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With women 6 times more likely to suffer an ACL injury in sport, I went along to see how consultants from Oxford are training sports coaches nationally in a preventative warm-up programme.

The role of a communications officer is broad and varied. We get called upon to support the department in a myriad of ways, and so it was that I found myself in a small park in Headington after work tasked with taking some photos and video footage. Of what, I wasn’t sure until I got there, but it turned out to be a fascinating and enlightening evening.

The focus of the night was the prevention of knee injuries in grassroots football. It ties in with a Sky Sports campaign running today featuring the work of Power up to Play, an initiative from the SKIPP charity. Their aim is to help prevent serious knee injuries, specifically anterior cruciate ligament (ACL) in youth sports by introducing the regular use of a simple warm-up before play.

12 coaches from local girls and boys youth football teams turned up and heard first from Andy Price, Professor of Orthopaedics at NDORMS and Will Jackson, Consultant Orthopaedic Knee Surgeon at the NOC. They explained how the cases of knee injuries requiring surgery have increased 29 times in the last 20 years, but that half of these can be prevented by regular use of the warm-up programme.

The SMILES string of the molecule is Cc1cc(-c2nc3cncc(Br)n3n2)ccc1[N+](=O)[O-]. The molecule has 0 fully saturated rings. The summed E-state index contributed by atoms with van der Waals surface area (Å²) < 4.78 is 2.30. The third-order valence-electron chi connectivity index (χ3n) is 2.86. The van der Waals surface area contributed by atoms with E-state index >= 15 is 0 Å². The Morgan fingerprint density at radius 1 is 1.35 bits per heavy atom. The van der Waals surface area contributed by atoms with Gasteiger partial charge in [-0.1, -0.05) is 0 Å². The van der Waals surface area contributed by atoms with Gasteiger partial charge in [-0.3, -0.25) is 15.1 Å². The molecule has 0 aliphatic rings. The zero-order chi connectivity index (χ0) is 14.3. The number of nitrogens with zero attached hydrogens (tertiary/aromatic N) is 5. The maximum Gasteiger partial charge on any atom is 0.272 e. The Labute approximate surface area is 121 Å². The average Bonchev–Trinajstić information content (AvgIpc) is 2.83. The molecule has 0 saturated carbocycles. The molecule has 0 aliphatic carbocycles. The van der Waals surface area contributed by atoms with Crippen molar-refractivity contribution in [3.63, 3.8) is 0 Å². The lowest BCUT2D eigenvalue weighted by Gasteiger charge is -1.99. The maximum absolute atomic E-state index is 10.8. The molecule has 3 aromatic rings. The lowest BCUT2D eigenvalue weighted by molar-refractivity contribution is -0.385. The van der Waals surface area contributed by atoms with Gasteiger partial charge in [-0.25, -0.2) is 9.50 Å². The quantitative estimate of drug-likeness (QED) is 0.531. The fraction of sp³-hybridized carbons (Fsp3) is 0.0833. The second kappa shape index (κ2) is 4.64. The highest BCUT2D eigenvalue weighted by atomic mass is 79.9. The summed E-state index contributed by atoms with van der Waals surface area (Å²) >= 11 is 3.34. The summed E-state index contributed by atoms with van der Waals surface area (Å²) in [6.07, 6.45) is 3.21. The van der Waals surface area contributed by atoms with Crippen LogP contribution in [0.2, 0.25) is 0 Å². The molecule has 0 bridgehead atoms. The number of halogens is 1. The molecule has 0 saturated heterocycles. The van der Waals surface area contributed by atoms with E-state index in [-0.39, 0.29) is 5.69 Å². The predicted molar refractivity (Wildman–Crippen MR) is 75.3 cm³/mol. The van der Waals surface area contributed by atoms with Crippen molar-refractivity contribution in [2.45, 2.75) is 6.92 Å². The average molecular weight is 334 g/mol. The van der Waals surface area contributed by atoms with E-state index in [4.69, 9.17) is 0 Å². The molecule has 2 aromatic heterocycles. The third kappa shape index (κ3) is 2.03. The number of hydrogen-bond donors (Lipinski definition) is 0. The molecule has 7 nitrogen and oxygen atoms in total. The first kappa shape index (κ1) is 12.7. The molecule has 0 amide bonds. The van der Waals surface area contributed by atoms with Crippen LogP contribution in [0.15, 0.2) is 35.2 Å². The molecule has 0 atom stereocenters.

Very common in girls, it was brought to the fore when England footballers Beth Mead and Leah Williamson needed ACL surgery. The injury causes problems not only when it strikes, it can leave players off the pitch for 12 months in recovery, but can also impact health in later years. So, it’s an important programme of prevention for many sports.


With the theory explained, it was down to action and Tom Jacobs, a Specialist Physiotherapist put the coaches through their paces to learn the moves. Each was given a lanyard with a summary of the warm-up, and Tom demonstrated each exercise individually pointing out what to look out for to make sure they’re being done correctly. A mix of plyometrics, strengthening, agility work and stretching, the warm-up takes roughly 10 mins to work through; a small price to pay to maintain lifelong knee health!


You can see the coaches being put through their paces to learn the exercises in this short video.